Sunday, July 1, 2007

July 1, 2007

I've been happily tracking down new family history and websites on the Akin line, thanks to my contact with cousin Terry Akin through cousin Larry Akin. Terry has carefully put much Akin information on the website It is a free website where people can enter information about people and which cemetery they are buried in. Since Terry is my 3rd cousin once removed we share many relations that lived in Chautauqua Co., New York near Jamestown in the southwest corner of the state. I've spent many days, over three different years, driving around the area and researching my ancestors in that county, which also includes the Stevens, and the Blandings up in the Silver Creek area. Terry is my closest Akin relation that is doing genealogy and we are very happy to have found each other. Anyway, I was able to send him the tombstones photographs that I took at the Stillwater Cemetery and the Busti Cemetery. The oldest tombstone pictures are of Joseph Akin (1761 - 1847) (pictured) and wife Elsey Holloway (1760-1833) who were among the very first settlers in the Jamestown area. The photo on the right is of the original Akin homestead area at the Stillwater, Kiantone Twp, Chautauqua County, NY. Joseph traveled from near Albany along trails to purchase land from the Holland Land Co. near Erie. Then he probably sailed down the coast of Lake Erie to Westfield area and then followed Indian or trapper trails back eastward to claim his land in 1807, on the east end of Lake Chautauqua. He tried to establish a village called "Akinville" - but wanted to lease the lots instead of sell them fee simple. So eventually Jamestown became established and more popular. But Joseph had the first house in the township.

My great-great grandfather, David Akin moved west from Chautauqua County New York, to Wisconsin to teach, but became ill with tuberculosis. Terry's great-great grandfather, John Howard Akin, Jr. asked his younger 25 yr old brother, David, to come back to New York and stay with him and sit in the sun in his apple orchard, so he could get well. David did return to his brother's farm and he was identified as staying with him in the 1860 census. Luckily for me, David did recover, and went back to Wisconsin to marry Sarah Minerva Ells. Together David & Minerva and their Squier cousins then moved west on to new land in Goodhue County, Minnesota, to farm and establish the town of Skyberg. David Akin had dairy cows and built a school house on his property for the community. Good thing too, as he had 12 children. On the left is a picture of apple blossoms I took around Busti near John Howard Akin, Jr's land. The lower left picture is David & Minerva Akins in Minnesota about 1927. The picture on the right is David's brother, John Howard Akin, Jr. in New York in earlier years.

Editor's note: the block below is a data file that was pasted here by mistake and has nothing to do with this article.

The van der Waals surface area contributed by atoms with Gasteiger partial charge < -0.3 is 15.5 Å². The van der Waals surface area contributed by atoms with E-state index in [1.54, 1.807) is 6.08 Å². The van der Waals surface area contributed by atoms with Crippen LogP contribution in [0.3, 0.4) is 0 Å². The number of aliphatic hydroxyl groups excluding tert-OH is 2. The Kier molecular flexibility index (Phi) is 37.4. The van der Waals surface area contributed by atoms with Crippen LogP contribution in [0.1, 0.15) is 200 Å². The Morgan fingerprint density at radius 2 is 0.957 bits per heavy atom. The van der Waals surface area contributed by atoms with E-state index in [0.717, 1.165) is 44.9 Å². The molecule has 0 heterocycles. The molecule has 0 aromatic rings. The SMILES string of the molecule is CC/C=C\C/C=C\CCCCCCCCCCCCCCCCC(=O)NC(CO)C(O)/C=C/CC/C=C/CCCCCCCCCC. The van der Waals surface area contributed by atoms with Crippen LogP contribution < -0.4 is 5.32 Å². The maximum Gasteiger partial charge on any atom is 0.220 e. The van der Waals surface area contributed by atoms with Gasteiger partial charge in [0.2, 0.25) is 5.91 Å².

It's really fascinating history around there. Guess what Westfield, NY is famous for??? Two things - Welchs Grape Juice and the place where President Lincoln got off a train and a little girl said he'd look better with a beard -- and the rest was history.

I finally had to stop doing the fun things and settle down to getting my stuff together for my big trip to the Mainland. I courageously and cautiously approached my old Vaio laptop computer - which was such a faithful friend on my two-year Vagabond roots-finding journey - and attempted to start it. I bought it in 2000. After a few coughs, it started right up when plugged in. I don't think the batteries are any good anymore. Anyway the next challenge was to find the external CD player that connects to the laptop and see if I could download the latest version of my Family Tree Maker program. Amazingly it worked. The next challenge was to move my present 432 megabyte Family Tree file onto a flash drive, from my PC, and that went surprisingly well. Then with that flash drive stuck into the Vaio laptop I hoped beyond hope it would work, so I could transfer the family file to the laptop. But no, the laptop couldn't find the driver for the flash drive - of course. The Vaio laptop has Windows 98 still on it and the modem no longer works, but if I find the CD that came with my other the little flash drive and load the driver, it would work.... But the little flash drive is only 128 megabytes, so it wouldn't work. Anyway, I decided to burn the family file from my PC to a CD and copy it to the laptop. This worked!!! But then the copied file in the laptop is a read-only, so I had to re-copy it in the laptop and rename the file in order to be able to edit it. At last all systems are go, and I can pack up the laptop in hopes it will work when I attend the Federation of Genealogical Societies Conference in Indiana in August.

Now I have to collect all the stuff I'll need for my iPod and iPod microphone, for my Sony VideoCamera, my Sony digital still camera, and who knows what other crazy gadgets I must have. The worst thing is that I have to carry it all onto the airplane. So let's see: Laptop computer, two cameras, iPod, cell phone, all the cords for recharging the items, food, ear plugs, empty water bottle to fill up after security, a book, chapstick, medications - what else needs to be in the carry on? I'll be flying the ATA red-eye, an all-night delight from Hawaii to Las Vegas, then on to Tucson.... Oh yes, I need to carry-on my noise canceling headphones. Of course I'll have to remember to print out my e-ticket boarding passes before I leave.

I don't know if I'll be able to add to this blog while I'm gone, but maybe I'll be able to use my daughter's computer to do it. So until then, I'll say aloha. Don't forget to add comments to any of the pages.

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